“Blessed is the man who walks not in the counsel of the wicked, nor stands in the way of sinners, nor sits in the seat of scoffers, but his delight is in the law of the Lord, and on his law he meditates day and night” (See Psalm 1, RSV).
There is serious, specific, simple guidance given in the opening verses of Psalm 1. The writer is focusing on the way to “blessedness.” Blessedness is totally dependent upon our spiritual condition. The world is full of prosperous people who do not lead “blessed’ lives. I remember walking through a beautiful new subdivision when I was a pastor in Dayton, Ohio, and hearing a loud, disturbing argument coming from one of the houses. I remember thinking.
“At least they have a beautiful new home in which to be miserable.” Over and over the scriptures point the way to blessedness.
The blessed man is known by what he says “no” to. We must say “no” to “walking in the counsel of the ungodly.” The reference is to the godless – those who leave God out of their lives. We live in a world and in a society that tries to ignore God. Too often we want him out of our government, our schools, and our private lives. If we are not careful we may even want him out of our churches! We must also say “no” to “standing in the way of sinners.” We must not embrace a pattern of sin as a personal lifestyle. If and when we move from the “counsel” of the ungodly to the actual “conduct” of sin we are in real trouble. We must also say no to “sitting in the seat of the scornful.” Do you know any scornful people? Have you ever met a “blessed’” person who was a real grouch? The two are incompatible. Oscar the Grouch typifies the person who enjoys being miserable. This may be one of the outcomes of listening to the counsel of the ungodly and walking in the way of sinners.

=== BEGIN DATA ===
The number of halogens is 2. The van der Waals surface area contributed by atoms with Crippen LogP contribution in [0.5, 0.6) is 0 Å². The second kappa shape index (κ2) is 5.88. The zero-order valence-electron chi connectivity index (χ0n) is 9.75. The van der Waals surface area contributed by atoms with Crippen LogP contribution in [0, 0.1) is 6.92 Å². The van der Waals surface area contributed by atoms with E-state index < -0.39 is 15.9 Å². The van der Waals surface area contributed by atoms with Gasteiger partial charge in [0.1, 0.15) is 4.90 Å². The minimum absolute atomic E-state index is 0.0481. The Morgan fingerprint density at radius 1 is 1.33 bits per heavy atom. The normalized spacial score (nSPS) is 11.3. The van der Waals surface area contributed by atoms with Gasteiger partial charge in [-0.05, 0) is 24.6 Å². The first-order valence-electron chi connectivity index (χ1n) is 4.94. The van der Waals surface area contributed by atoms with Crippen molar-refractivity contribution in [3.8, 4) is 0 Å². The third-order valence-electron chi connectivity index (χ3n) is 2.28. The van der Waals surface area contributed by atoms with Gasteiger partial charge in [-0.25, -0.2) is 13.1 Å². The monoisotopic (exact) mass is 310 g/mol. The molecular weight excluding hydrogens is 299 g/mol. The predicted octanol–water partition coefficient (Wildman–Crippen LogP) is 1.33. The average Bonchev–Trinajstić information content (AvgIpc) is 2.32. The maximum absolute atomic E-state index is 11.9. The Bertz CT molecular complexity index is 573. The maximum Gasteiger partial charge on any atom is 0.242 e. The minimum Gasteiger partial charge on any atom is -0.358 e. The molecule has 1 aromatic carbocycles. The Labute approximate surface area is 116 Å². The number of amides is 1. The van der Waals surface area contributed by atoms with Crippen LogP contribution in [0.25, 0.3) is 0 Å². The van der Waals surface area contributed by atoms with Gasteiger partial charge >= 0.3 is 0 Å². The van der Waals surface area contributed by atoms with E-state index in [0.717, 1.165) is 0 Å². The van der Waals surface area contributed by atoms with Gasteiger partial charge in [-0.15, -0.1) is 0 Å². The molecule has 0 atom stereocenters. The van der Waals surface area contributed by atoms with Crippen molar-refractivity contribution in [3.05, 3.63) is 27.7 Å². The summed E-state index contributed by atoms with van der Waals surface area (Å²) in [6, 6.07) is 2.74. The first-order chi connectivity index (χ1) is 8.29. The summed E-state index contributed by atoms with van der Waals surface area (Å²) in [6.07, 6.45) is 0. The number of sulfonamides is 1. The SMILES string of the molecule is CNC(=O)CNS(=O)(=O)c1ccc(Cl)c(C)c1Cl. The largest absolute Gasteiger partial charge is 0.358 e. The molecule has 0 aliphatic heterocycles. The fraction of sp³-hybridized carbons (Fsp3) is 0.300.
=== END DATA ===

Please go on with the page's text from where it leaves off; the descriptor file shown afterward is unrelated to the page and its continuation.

The blessed person may also be known by what he says “yes” to. “His delight is in the law of the Lord.” Right away discipline is introduced. There is no freedom – no blessedness – without discipline. The athlete, the artist and the musician, are all blessed along the lines of their discipline. The way to blessedness is knowing and doing the will of God. The law of God is revealed in the scriptures. The scriptures point the way to Christ, who empowers us to do God’s will. Want to be blessed? Develop an appetite for the “law” (Word) of God. The blessed person also “meditates both day and night” in God’s Word. To mediate is to “mutter/digest.” We are to be thinkers and doers of the word and not hearers only. The appetite for spiritual things must be satiated by the revelation of God. Being blessed in the eyes of God requires saying “no” to some things and “yes” to others. It all begins by saying “yes” to Jesus who said “yes” to the cross for us.
Dr. Faught is Pastor of The LaFollette United Methodist Church.